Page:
Accessing Urgent and Emergency Care: NHS 111 Help Us Help You
North Central London (NCL) is part of a national Urgent and Emergency Care (UEC) restoration programme for which London will be an early adopter. The NHS 111 Help Us Help You (HUHY) programme aims to support and develop UEC services as we move into the second phase of the Covid-19 pandemic response.
As the number of people needing specialist care for Covid-related illness gradually reduces and lockdown restrictions ease, we can expect to see increased numbers of patients using UEC services. We need to ensure that patients are given the care and support they need, in the right care setting, while maintaining physical distancing and infection prevention control measures.
On average, 70% of Emergency Department (ED) attendances are made up of walk-in patients, the rest being ambulance arrivals. The majority of walk-in attendances are also during the day and early evening. With social distancing being likely to continue for some time, the possibility of a filled waiting room will no longer be safe with the ongoing risk of nosocomial spread. Clinical triage and prioritisation will need to be undertaken remotely in most cases to assist the public with a new approach to UEC care.
To achieve this, the NHS111 HUHY programme will deliver a change to the streaming of non-urgent patients away from EDs and Urgent Treatment Centres (UTC) into other care settings and promote this to the public as the best route to care.
Central to this approach, we will encourage residents and patients to access UEC services through their GP surgery or NHS 111, either over the phone or online. This will help ensure services are resilient and flexible should there be another surge for services and will help to manage the risk of infection and demand. We will also be able to reassure patients that healthcare settings are as safe as possible and residents can seek support and help when they need care.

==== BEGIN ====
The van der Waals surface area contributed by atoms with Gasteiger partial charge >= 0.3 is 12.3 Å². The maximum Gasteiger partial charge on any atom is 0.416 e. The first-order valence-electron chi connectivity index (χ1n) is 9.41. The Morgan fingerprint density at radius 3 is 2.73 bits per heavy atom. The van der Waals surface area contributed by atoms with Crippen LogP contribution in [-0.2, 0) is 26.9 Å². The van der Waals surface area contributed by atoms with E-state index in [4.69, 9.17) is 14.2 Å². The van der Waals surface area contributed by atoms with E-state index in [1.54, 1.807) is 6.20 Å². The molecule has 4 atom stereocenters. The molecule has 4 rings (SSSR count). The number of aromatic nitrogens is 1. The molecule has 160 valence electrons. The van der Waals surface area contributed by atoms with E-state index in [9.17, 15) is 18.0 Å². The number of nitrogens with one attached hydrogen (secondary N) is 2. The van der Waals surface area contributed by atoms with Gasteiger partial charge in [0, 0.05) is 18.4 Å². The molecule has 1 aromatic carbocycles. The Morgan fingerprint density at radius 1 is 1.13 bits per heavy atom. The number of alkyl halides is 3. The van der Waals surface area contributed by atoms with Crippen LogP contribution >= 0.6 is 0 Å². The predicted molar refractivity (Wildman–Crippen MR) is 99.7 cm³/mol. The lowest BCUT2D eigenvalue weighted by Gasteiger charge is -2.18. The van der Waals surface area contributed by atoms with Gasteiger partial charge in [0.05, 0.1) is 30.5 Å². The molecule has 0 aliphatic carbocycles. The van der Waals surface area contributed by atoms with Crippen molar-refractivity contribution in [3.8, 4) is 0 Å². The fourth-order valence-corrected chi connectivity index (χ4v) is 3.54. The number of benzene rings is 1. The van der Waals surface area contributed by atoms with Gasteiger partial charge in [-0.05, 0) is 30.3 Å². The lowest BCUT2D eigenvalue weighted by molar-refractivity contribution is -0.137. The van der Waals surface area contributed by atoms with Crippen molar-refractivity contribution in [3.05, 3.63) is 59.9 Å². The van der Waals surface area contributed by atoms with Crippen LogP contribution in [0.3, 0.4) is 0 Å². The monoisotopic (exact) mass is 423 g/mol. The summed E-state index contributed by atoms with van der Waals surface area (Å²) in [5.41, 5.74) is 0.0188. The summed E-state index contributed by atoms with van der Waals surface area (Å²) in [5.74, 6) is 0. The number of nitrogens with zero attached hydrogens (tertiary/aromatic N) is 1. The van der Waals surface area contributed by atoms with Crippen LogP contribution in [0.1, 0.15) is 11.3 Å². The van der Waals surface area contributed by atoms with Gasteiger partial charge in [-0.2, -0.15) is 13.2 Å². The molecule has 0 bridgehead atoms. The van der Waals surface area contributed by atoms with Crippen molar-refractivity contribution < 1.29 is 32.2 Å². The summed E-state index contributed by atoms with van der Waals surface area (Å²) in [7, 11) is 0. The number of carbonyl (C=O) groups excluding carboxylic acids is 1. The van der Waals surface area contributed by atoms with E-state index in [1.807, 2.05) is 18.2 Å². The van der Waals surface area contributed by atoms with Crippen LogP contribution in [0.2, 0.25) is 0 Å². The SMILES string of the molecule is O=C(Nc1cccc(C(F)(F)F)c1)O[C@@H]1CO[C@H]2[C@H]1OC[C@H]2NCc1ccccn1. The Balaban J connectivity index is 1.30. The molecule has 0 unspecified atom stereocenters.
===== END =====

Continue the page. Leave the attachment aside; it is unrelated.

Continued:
We have been working with NCL’s NHS 111 provider, London Central and West (LCW), to ensure that they can operate an enhanced service to manage an expected increase in demand, with more clinical and non-clinical trained advisors available to help with a range of issues. NHS 111 can already book appointments into a range of services, such as UTCs, in-hours GP services, extended and out-of-hours GP services and community pharmacies. The HUHY programme will build upon and extend this offer by enabling direct referral to a number of additional services such as Same Day Emergency Care (SDEC), provider outpatient ‘hot-clinics’ and mental health crisis services, whilst also increasing the number of direct referrals to primary care where it is appropriate to do so.
For patients, this approach means they are directed to the right care setting, ensuring that they can get timely and appropriate care. Patients will be offered a range of options depending on their circumstances and clinical urgency, such as a video consultation with a GP, a face to face appointment at GP surgery or UTC, or self-care tips from a trained advisor. If patients are showing possible Covid-related symptoms, NHS 111 can also direct them to specialist care or arrange a home visit.
As a result of these changes, A&E departments and UTCs will see fewer walk-ins from patients with conditions that can be more effectively treated elsewhere. This will help make infection control and social distancing more manageable and protect all patients and NHS staff.
Patients with serious or life-threatening symptoms, such as loss of consciousness, sustained fits, chest pain, severe bleeding, severe allergic reactions, severe burns or scalds, stroke or major trauma should still call 999 or go to A&E.